Today’s session on “How to win on YouTube” at #NXNEi 2012, was moderated by entrepreneurial @GuyGal –  one of the classiest video know-it-alls, with a kicking panel including @CoreyVidal – the guy that Guy describes as a video know-it-all, @epicmealtime ‘s @Harleyplays [who can cook up a mean turkducken filled with bacon as sampled from 2011 1MM subscriber party] [I’m the invitee that brought the TUMs] and @AlexIkonn – who has designed a life of 4 hr work weeks with

Below are my really, really quick highlights:

  • Chance – I think this was Harley who recognized that part of his success was chance.
  • Get over not liking twitter. All the social media platforms are connected and help you share your content. @harleyplays #nxnei #ljp #youtube *
  • “It’s your job as a creator to create what’s next.” @coreyvidal at the youtube @nxnei panel #ljp *
  • @nxnefest:  “Figure out who you are as a person and how you want to be portrayed.” -@coreyvidal #nxnei #ljp #youtube
  • @nxnefest: Get over not liking twitter. All the social media platforms are connected and help you share your content. @harleyplays #nxnei #ljp #youtube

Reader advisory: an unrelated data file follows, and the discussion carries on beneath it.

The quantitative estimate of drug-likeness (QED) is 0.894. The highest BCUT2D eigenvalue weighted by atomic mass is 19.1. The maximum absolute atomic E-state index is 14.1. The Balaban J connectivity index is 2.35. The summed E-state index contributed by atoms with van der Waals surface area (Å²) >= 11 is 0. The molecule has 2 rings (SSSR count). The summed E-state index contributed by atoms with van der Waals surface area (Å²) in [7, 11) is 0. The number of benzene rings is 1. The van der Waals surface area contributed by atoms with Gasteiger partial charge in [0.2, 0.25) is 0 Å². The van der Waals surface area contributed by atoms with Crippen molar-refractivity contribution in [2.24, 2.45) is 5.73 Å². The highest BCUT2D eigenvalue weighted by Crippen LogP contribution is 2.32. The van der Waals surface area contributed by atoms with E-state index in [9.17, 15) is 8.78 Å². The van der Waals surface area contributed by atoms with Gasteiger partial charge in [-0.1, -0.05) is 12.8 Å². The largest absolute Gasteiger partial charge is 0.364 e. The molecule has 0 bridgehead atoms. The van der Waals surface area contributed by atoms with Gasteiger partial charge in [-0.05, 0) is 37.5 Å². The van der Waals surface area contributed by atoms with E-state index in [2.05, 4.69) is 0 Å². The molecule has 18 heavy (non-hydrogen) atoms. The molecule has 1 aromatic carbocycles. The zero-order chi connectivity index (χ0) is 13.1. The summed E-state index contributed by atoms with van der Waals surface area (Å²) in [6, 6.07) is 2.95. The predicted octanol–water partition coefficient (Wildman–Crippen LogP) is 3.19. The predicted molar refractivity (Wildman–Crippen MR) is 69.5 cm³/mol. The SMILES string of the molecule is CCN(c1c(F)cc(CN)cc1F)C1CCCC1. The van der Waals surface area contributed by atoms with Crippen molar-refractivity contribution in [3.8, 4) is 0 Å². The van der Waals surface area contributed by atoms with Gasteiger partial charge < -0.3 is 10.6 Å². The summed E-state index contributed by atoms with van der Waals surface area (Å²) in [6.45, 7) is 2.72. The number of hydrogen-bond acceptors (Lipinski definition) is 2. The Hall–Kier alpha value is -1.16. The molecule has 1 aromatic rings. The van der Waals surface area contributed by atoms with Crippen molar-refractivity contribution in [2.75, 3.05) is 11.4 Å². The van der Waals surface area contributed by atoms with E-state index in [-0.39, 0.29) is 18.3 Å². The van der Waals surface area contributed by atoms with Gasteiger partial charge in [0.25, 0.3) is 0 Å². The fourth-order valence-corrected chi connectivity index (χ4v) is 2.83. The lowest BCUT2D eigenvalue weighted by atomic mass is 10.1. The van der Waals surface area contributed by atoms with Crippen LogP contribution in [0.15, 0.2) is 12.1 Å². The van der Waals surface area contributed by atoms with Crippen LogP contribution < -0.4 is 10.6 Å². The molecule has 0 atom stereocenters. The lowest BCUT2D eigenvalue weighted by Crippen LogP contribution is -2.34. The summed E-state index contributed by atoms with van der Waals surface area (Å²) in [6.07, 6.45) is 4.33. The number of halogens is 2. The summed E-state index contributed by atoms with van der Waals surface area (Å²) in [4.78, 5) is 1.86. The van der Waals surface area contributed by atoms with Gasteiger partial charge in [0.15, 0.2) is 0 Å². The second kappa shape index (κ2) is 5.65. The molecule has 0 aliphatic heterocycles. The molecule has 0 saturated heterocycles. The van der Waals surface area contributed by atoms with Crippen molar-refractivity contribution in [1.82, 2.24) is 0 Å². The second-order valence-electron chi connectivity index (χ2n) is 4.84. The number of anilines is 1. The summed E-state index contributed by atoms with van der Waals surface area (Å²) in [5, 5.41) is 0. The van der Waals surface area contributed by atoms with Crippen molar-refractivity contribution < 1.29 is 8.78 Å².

• @sarahbalta:  Do what’s authentic to your brand. “There is nothing epic about a mini.” Response from @HarleyPlays when asked to sponsor Mini Cooper #NXNEi  [this authencity and consistency message was also discussed by @alexikonn]

Also noted:

  • this idea that everything is connected and that the use of other social networks aids the distribution of videos. e.g.  @epicmealtime used their personal networks to vote up their digg, buzzfeed and other submissions.
  • that consistency is key in the delivery & development of a youtube channel.  E.g. epicmealtime is out every Tuesday – reliably.
  • that critical to the success of a channel is maintaining content focus that suits the audience you’ve built.
  • that the first video posts done by those who have had tremendous success – were sticklers for the details – the title, the description, tags chosen, etc.